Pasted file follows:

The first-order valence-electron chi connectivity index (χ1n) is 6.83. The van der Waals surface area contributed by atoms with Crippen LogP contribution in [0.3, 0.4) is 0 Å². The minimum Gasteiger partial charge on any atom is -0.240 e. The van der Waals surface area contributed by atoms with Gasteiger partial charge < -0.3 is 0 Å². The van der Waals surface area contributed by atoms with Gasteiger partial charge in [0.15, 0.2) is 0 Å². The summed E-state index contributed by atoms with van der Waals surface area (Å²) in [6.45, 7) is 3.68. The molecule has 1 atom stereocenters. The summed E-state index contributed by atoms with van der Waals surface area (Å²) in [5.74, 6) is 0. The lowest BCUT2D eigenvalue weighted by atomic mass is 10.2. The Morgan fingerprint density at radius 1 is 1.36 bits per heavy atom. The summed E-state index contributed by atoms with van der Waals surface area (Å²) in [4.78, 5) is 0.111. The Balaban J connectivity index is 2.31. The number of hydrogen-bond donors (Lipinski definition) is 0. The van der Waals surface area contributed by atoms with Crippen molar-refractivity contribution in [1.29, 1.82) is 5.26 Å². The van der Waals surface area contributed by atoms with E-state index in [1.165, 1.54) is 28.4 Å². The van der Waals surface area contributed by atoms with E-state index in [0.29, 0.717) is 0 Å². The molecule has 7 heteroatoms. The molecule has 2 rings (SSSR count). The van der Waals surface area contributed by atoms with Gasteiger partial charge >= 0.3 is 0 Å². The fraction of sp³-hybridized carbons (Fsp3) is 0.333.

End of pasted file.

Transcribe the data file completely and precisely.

The first-order valence-electron chi connectivity index (χ1n) is 6.83. The van der Waals surface area contributed by atoms with Crippen LogP contribution in [0.3, 0.4) is 0 Å². The minimum Gasteiger partial charge on any atom is -0.240 e. The van der Waals surface area contributed by atoms with Gasteiger partial charge < -0.3 is 0 Å². The van der Waals surface area contributed by atoms with Gasteiger partial charge in [0.15, 0.2) is 0 Å². The summed E-state index contributed by atoms with van der Waals surface area (Å²) in [6.45, 7) is 3.68. The molecule has 1 atom stereocenters. The summed E-state index contributed by atoms with van der Waals surface area (Å²) in [5.74, 6) is 0. The lowest BCUT2D eigenvalue weighted by atomic mass is 10.2. The Morgan fingerprint density at radius 1 is 1.36 bits per heavy atom. The summed E-state index contributed by atoms with van der Waals surface area (Å²) in [4.78, 5) is 0.111. The Balaban J connectivity index is 2.31. The number of hydrogen-bond donors (Lipinski definition) is 0. The van der Waals surface area contributed by atoms with Crippen molar-refractivity contribution in [1.29, 1.82) is 5.26 Å². The van der Waals surface area contributed by atoms with E-state index in [1.165, 1.54) is 28.4 Å². The van der Waals surface area contributed by atoms with E-state index in [0.29, 0.717) is 0 Å². The molecule has 7 heteroatoms. The molecule has 2 rings (SSSR count). The van der Waals surface area contributed by atoms with Gasteiger partial charge >= 0.3 is 0 Å². The fraction of sp³-hybridized carbons (Fsp3) is 0.333.